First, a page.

Winter feeding of animals began in protected areas
Traditionally, winter animal feeding activities have begun in specially protected natural areas. During this period, it is difficult for ungulates to get food for themselves because of the snow cover, which makes herbaceous plants difficult to access. Other animals also have a hard time in winter. The Roszapovedcenter reported on its website how this problem is being solved by protected areas.
So, in the national park "Shushenskiy Bor" (Krasnoyarsk Territory), measures are being taken to support the Siberian roe deer - they create forage fields and a system of salt pans. This contributes to the concentration of roe deer on the territory of the Perovsk cluster, where there is a strict security regime that excludes hunting and anxiety.
"In order for ungulates not to compete for food, fertilizing using birch brooms soaked in saline solution is organized on the territory of the Perovsk cluster of protected areas. This type of top dressing is especially relevant in the presence of a crust, when it is more difficult for a roe deer to get food <...> Observations of roe deer using camera traps help to clarify its number in this area of the national park," Elena Shikalova, deputy director for scientific work of the joint directorate of the Sayano–Shushensky Reserve and the Shushensky Bor National Park, is quoted in the message.
In the Moscow part of the Moose Island park, hay and a mixture of grain are laid out daily on feeding grounds in winter.
"Without fail, the feeders are also replenished with salt. The national park notes that moose, feeling the need for salt, sometimes go out on the roads in search of this important mineral supplement. In order to avoid incidents, Moose Island places pink Himalayan salt on the feeding grounds. It contains a large number of useful micro- and macronutrients, including iron, iodine, magnesium, calcium, copper, and potassium. It promotes proper digestion and supports the animal's body in winter," the Roszapovedcenter said.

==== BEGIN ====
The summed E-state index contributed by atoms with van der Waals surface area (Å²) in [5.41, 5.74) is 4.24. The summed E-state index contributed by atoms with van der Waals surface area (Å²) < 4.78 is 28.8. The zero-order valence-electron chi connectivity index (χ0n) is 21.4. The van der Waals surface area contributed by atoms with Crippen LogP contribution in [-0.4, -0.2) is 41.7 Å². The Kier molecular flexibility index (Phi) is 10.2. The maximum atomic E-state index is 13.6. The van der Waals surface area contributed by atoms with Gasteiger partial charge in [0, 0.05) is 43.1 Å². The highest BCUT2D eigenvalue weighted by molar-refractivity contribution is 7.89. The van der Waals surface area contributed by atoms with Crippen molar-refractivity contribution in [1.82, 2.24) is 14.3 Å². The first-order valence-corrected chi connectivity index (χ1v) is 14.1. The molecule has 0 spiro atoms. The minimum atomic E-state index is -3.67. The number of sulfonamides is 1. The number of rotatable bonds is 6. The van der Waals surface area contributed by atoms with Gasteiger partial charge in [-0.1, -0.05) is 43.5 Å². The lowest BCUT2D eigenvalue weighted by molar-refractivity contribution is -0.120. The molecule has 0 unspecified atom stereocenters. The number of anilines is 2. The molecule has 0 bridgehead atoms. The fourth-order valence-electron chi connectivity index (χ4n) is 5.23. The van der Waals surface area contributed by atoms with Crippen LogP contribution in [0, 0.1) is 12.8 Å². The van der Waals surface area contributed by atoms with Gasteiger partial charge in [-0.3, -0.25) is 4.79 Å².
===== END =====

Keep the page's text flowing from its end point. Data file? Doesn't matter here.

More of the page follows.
Moreover, not only moose, but also deer, hares, squirrels and many mice come to artificial feeding with Himalayan salt. All of them lack salt, without which the animals' immunity decreases, appetite disappears and motor activity decreases.
Employees of the Sailugem National Park (Altai Republic) lay salt pans for animals every year on the eve of the winter season. Feeding with rock salt attracts the Red book Altai mountain sheep (argali) to the feeders. Minerals are essential for the health of ungulates, the growth of their horns and bones.
Seasonal feeding of animals is also carried out in the national park "Chikoy" (Trans-Baikal Territory). Recently, several animals, including roe deer, elk, raisins, bear and wolf, which were attracted by the salt marshes, got into the lenses of the camera traps installed in the feeding areas.
Acorns collected by volunteers have been delivered to the feeding grounds for wild boars in the Yalchinsky forestry of the Mari Chodra National Park (Mari El) this year. Grain waste, oats, corn and cake are also used in the national park to treat animals.
Cameras installed on feeding grounds of protected areas allow us to assess the effectiveness of such biotechnical measures, as well as to obtain valuable information about the number and behavior of animals, the Roszapovedcenter noted.
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